As part of the renovation, the college will restore the Dyer building’s pièce de résistance, an ornate central courtroom adorned by a mural depicting the role of justice in Florida’s development. The federal General Services Administration meanwhile will do its best to restore the badly deteriorated contemporary abstract frescoes by artist David Novros that grace the building’s interior courtyard, Montoya said.

Thursday, November 07, 2019

Judge Moore is really serious about the Bluebook (updated)

Footnote 2:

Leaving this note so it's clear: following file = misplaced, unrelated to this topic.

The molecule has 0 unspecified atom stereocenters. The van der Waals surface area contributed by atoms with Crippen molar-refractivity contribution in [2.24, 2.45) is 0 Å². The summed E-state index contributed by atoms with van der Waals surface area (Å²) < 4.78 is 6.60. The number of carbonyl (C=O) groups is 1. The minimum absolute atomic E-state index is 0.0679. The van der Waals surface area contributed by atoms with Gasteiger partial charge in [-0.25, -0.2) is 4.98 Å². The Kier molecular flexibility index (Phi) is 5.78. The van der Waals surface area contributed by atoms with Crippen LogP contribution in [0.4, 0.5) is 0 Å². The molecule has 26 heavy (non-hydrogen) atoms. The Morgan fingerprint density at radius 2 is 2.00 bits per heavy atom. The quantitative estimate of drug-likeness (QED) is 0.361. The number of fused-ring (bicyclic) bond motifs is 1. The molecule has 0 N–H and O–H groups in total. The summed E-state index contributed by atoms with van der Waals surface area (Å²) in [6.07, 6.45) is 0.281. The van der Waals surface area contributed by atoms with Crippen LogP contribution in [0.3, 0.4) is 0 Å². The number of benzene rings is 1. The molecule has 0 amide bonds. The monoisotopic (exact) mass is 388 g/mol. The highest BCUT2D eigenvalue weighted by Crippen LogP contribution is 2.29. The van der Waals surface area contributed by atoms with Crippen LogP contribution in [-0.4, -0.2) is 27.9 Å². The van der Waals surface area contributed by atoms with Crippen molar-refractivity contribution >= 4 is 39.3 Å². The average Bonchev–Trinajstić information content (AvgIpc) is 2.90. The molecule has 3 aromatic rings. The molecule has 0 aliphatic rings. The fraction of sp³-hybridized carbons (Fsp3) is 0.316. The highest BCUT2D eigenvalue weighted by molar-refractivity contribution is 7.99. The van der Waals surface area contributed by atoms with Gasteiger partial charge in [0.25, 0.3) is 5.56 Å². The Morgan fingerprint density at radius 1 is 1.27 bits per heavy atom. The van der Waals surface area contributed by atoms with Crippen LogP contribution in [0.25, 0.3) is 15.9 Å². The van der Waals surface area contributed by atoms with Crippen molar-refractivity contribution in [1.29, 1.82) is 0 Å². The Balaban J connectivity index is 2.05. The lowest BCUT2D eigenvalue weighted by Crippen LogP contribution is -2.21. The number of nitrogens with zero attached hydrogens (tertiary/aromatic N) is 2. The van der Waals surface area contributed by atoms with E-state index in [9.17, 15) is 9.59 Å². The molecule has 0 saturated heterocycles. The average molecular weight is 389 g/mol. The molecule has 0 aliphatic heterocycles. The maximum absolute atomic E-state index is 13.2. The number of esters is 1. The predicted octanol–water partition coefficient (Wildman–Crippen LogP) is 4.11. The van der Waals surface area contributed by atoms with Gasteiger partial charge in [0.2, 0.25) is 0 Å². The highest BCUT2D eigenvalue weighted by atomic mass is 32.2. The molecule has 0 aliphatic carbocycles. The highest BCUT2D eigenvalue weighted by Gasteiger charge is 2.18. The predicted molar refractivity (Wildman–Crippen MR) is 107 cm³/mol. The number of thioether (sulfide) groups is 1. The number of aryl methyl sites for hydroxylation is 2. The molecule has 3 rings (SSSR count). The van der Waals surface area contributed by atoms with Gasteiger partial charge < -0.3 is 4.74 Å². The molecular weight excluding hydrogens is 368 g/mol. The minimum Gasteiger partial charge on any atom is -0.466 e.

The Court adopts in part Magistrate Judge Reid’s R&R with the following alterations: the pin cite in the citation on page six, line seven should be “1279” and omit citation to “n.2”; the pin cite in the citation on page seven, line seven should be “1223, n.2”; the case name on page seven, line nine should read: “Goebert v. Lee Cty.”; the quotation on page nine, line six should read: “[The] right must be . . .”; the pin cite in the citation on page nine, line thirteen should be “1121”; the quotation on page thirteen, line eleven should read: “We do not require a case directly on point, but existing precedent . . .”; the pin cite in the citations on page fourteen, lines one and six should be “589–90”; the quotation on page seventeen, line five should read: “Miami-Dade County and/or Public Health Trust”; the quotation on page eighteen, line nineteen should read: “[it] can rise to the level . . .”; the pin cite in the citation on page twenty, line seventeen should be “589–90”; the parenthetical on page twenty-one, line nine should read: “offering extraction over a root canal is not a constitutional violation if an extraction is medically appropriate to remove tooth decay”; the citation on page twenty-seven, lines five to six should read: “219 F.3d 132, 137 (2d Cir. 2000)”; and the citation on page twenty-seven, line nine should read “219 F.3d at 132.” Finally, the Court notes that it does not adopt citations in the R&R that do not conform to The Bluebook: A Uniform System of Citation (Columbia Law Review Ass’n et al. eds., 20th ed. 2015).